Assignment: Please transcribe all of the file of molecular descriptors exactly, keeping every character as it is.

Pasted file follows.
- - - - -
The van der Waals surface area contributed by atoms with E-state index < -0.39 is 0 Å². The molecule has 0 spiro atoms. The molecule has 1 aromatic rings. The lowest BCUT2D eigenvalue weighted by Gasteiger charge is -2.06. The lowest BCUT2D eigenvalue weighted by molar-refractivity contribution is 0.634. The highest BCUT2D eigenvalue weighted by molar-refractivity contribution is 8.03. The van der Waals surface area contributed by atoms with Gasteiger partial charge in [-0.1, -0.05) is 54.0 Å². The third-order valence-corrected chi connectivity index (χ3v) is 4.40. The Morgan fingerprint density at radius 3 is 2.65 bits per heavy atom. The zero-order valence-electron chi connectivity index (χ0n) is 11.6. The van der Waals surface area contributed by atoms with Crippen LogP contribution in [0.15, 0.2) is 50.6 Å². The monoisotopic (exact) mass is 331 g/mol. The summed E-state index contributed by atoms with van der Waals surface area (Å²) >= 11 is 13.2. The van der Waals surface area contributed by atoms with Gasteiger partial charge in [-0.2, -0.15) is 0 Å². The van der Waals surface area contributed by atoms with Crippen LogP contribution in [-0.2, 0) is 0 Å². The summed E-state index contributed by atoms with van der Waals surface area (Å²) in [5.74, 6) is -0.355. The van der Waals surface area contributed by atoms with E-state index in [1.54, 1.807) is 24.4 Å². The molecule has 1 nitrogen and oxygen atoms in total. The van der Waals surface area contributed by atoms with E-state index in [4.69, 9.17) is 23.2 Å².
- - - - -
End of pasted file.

The van der Waals surface area contributed by atoms with E-state index < -0.39 is 0 Å². The molecule has 0 spiro atoms. The molecule has 1 aromatic rings. The lowest BCUT2D eigenvalue weighted by Gasteiger charge is -2.06. The lowest BCUT2D eigenvalue weighted by molar-refractivity contribution is 0.634. The highest BCUT2D eigenvalue weighted by molar-refractivity contribution is 8.03. The van der Waals surface area contributed by atoms with Gasteiger partial charge in [-0.1, -0.05) is 54.0 Å². The third-order valence-corrected chi connectivity index (χ3v) is 4.40. The Morgan fingerprint density at radius 3 is 2.65 bits per heavy atom. The zero-order valence-electron chi connectivity index (χ0n) is 11.6. The van der Waals surface area contributed by atoms with Crippen LogP contribution in [0.15, 0.2) is 50.6 Å². The monoisotopic (exact) mass is 331 g/mol. The summed E-state index contributed by atoms with van der Waals surface area (Å²) >= 11 is 13.2. The van der Waals surface area contributed by atoms with Gasteiger partial charge in [-0.2, -0.15) is 0 Å². The van der Waals surface area contributed by atoms with Crippen LogP contribution in [-0.2, 0) is 0 Å². The summed E-state index contributed by atoms with van der Waals surface area (Å²) in [5.74, 6) is -0.355. The van der Waals surface area contributed by atoms with E-state index in [1.54, 1.807) is 24.4 Å². The molecule has 1 nitrogen and oxygen atoms in total. The van der Waals surface area contributed by atoms with E-state index in [4.69, 9.17) is 23.2 Å².